Preparing my Australian coleslaw at the launch of Australia day 2019, Hickson  Road Reserve, The Rocks, Sydney. I’m wearing all my Australia Day Ambassador medals on my lanyard and Australia Day bracelet – love it!

Well, the year has begun with a bigger bang than the fireworks off Sydney Harbour Bridge on New Year’s Eve.
One of the highlights of my year is being an
Australia Day Ambassador, with this year being my 17th consecutive. I always ask to go to regional NSW as it is dear to my heart. Therefore I was delighted to be asked to assist with the official launch, right beside Sydney Harbour on Wednesday this week.  I was cooking with a delightful Brazilian chef, Diego Lefcadito from Brazilian Flame. In the spirit of Australia he cooked lamb as well as rump cap (Picanha) and chicken on his charcoal BBQ. He serves slaw with this, so I was there to do my version. thinking about what Australian food really is, I made an Asian dressing (think sesame oil, chilli, lime juice, honey, ginger) but added wattleseed and macadamia nuts to truly nationalise it. That’s what Australian food is about – native ingredients and a fresh way of looking at things. We fed the performers, dignitaries and had fun along the way – which is also what Australia Day is all about.
Next week will be an Australia Day update with lots of recipes and information.

TOP LEFT: Beef rump cap being salted before cooking; RIGHT; the BBQ with chicken, lamb & pork, BOTTOM LEFT with Diego Lefcadito and his portable Brazilian BBQ and RIGHT: Diego carving the meat. Photos courtesy of Pedro Mascovi

Jump ahead to see:

This Week’s Best Fruit and Veg
Keeping Your Cool with Cucumbers
Recipe of the week
Interesting Reading
What’s On
Techniques and Know How

TOP LEFT: Lychess, BOTTOM LEFT: Piel de Sapo melons and RIGHT: plums


Vibrant, refreshing Australian grown limes have a unique tangy citrus taste and are top value so I’m using them in place of expensive lemons. Limes are ideal for using in cheesecakes, meringue pies, puddings, sauces and salad dressing. To obtain the maximum amount of juice from a lime, warm the fruit in the microwave for 30 seconds or roll firmly on the kitchen bench then juice.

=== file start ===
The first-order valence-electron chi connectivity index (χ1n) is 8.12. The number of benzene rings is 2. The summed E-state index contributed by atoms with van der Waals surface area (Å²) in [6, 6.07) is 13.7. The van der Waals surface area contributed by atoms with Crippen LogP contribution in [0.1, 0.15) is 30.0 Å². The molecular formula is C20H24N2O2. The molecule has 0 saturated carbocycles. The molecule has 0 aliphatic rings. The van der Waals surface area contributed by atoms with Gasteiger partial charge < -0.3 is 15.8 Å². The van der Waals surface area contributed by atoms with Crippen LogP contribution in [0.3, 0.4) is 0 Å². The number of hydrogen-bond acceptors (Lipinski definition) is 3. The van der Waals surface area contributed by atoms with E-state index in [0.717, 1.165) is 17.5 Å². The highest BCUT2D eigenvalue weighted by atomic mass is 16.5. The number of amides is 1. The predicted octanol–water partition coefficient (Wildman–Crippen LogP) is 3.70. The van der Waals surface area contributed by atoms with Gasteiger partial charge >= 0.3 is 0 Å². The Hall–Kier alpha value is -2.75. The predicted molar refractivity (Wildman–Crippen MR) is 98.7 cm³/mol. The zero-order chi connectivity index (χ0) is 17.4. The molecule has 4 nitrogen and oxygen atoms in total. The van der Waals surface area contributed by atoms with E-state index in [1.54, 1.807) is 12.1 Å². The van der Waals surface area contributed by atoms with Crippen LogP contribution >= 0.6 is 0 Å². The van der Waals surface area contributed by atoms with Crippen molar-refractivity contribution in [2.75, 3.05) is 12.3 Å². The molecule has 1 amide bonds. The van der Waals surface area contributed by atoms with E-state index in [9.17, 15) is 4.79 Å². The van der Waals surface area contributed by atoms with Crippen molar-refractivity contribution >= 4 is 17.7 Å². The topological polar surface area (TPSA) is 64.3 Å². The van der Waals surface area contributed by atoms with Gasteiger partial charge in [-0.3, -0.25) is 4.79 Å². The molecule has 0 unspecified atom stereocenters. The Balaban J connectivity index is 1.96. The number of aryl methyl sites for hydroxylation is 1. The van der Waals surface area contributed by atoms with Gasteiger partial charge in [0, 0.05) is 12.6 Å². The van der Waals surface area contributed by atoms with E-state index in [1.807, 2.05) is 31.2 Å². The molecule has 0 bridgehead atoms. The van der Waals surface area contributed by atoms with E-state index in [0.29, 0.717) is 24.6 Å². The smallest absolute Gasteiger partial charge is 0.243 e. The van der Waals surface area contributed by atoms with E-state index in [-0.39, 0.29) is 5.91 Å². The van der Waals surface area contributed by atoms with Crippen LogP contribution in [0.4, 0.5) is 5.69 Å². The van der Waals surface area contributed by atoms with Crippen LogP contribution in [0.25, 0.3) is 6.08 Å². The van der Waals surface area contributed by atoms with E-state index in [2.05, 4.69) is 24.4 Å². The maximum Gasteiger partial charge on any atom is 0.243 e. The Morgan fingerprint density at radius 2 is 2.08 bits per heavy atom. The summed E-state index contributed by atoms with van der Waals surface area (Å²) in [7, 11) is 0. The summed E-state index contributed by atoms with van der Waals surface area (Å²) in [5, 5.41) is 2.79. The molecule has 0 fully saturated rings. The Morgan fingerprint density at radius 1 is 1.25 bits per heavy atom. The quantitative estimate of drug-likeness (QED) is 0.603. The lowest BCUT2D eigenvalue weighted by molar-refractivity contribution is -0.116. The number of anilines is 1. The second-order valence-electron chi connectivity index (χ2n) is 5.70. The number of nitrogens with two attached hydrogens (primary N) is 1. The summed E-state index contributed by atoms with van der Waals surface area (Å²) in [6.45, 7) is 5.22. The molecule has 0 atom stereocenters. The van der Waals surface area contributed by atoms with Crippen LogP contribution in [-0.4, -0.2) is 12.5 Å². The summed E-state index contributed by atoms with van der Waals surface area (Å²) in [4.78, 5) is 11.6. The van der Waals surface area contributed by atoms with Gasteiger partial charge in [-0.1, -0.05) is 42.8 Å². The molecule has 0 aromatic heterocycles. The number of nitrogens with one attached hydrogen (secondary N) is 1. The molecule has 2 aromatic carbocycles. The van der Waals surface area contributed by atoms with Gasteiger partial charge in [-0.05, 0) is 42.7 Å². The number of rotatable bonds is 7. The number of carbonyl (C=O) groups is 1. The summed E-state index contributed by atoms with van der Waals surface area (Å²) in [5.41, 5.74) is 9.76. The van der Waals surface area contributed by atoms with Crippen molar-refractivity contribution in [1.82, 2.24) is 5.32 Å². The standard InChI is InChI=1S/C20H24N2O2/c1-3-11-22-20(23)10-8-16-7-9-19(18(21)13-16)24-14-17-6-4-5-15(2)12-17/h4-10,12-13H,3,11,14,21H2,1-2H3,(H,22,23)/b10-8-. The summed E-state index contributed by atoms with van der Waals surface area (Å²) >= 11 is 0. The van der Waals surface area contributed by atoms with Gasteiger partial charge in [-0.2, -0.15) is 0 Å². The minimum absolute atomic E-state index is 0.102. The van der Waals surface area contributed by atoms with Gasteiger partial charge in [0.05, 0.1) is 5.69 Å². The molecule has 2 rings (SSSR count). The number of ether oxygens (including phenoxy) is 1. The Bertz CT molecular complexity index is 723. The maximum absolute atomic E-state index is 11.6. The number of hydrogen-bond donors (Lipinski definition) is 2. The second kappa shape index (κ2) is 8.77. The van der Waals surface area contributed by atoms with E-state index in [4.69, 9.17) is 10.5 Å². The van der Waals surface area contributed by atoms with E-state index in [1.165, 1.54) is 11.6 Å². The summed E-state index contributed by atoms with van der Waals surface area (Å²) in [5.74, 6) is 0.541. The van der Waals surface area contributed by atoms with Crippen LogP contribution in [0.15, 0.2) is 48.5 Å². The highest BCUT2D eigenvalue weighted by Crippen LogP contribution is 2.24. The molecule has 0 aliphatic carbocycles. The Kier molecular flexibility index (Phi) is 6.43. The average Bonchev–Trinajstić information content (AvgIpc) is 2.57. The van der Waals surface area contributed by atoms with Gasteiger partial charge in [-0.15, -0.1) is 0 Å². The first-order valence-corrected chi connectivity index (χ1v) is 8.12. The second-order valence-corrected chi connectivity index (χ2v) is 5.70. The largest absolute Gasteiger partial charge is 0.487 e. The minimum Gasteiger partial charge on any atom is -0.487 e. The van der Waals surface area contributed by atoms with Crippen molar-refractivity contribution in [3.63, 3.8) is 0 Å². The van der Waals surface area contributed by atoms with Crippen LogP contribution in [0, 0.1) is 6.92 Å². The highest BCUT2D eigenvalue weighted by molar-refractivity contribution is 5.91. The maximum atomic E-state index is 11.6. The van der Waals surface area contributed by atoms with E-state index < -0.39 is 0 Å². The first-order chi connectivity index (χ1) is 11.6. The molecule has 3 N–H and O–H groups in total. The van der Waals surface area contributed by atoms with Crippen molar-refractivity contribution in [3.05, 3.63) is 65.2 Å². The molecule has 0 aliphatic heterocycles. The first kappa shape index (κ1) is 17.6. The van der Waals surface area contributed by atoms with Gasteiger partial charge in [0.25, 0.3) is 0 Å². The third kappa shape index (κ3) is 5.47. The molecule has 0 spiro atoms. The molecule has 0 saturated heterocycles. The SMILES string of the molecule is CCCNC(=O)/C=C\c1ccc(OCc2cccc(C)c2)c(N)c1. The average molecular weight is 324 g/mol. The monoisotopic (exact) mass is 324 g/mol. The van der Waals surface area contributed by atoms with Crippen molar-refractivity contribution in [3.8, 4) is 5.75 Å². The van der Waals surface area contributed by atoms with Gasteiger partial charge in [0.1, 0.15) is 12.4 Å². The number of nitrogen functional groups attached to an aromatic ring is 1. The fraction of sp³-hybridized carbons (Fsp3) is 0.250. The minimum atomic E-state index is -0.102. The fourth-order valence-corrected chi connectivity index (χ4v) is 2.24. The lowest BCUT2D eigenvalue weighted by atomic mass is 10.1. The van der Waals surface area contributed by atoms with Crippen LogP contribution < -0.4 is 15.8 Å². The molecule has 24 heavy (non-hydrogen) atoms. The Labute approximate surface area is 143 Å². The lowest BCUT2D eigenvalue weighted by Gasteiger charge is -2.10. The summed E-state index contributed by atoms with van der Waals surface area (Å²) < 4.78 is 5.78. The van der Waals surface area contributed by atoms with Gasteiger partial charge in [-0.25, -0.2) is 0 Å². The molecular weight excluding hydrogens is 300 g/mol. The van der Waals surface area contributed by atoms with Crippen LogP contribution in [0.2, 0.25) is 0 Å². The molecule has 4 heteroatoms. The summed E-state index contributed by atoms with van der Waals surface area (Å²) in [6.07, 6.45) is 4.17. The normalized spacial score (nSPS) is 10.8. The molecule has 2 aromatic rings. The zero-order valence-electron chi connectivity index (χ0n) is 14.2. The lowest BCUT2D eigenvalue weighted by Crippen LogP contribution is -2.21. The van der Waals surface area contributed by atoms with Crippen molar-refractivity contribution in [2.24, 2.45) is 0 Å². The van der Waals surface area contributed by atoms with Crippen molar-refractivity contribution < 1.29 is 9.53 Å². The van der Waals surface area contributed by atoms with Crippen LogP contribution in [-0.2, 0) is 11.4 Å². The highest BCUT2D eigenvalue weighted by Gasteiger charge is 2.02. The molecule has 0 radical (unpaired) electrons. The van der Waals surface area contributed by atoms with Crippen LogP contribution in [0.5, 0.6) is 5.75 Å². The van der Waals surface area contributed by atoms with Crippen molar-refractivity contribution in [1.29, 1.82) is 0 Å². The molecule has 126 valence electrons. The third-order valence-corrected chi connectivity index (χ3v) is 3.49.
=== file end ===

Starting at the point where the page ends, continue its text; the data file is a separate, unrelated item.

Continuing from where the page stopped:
Aussie grape season is in full swing so grab a large juicy bunch or a kilo bag to enjoy as a snack or for a burst of sweet add grapes to salads. Select from White, red and black seedless varieties.

Snap up the last of the sumptuous Tasmanian grown apricots

Irresistible and antioxidant rich blueberries plentiful and retailing at your local greengrocer at competitive prices.

Bananas are top value. These Banana & Chocolate Smoothie Pops are a delicious and easy to make homemade paddle pop that will help you stay cool this week.

Snap up sweet eating, plump and flavoursome late season cherries. Most cherries are now coming from Tasmanian. They are excellent quality with price depending on variety and size.

It is a fabulous time to enjoy melons. Refreshing to eat rockmelons  or for something new try the Piel de Sapo melon. This oval shaped melon originated in Spain and has a juicy pale yellowish green, dense flesh and are distinguishable by their extra thick and ridged mottled green and yellow rind. 

For a sweet summer sensation pick up a bag of new season lychees. They’re easy to peel and are best value at this time of the year. Team lychees with chopped mango, banana and passionfruit pulp and serve with ice cream. Discover 7 delicious ways to enjoy lychees.

Smooth to hold and packed with juicy summer goodness nectarines brighten up your fruit bowl and add a tangy taste to salads and simply desserts. Both yellow and white flesh fruit are plentiful.

Golden or red fleshed tangy plums are in season from December to early May. Give plums the ultimate summer treatment, cook them on the barbecue or toss wedges or slices through salads

Sweetcorn, eggpland and Lebanese cucumbers

Kids and adults alike love the refreshing crunch of cucumbers. They are so easy to prepare. Try this no cook crunchy greens and smoked salmon salads, sandwiches and dips like the classic tzatziki. Sliced into thin batons, the Lebanese cucumber makes a terrific dipper. Or they make a great alternative to a crouton for a gluten-free canape base. Lovely with rare roast beef and Dijonnaise.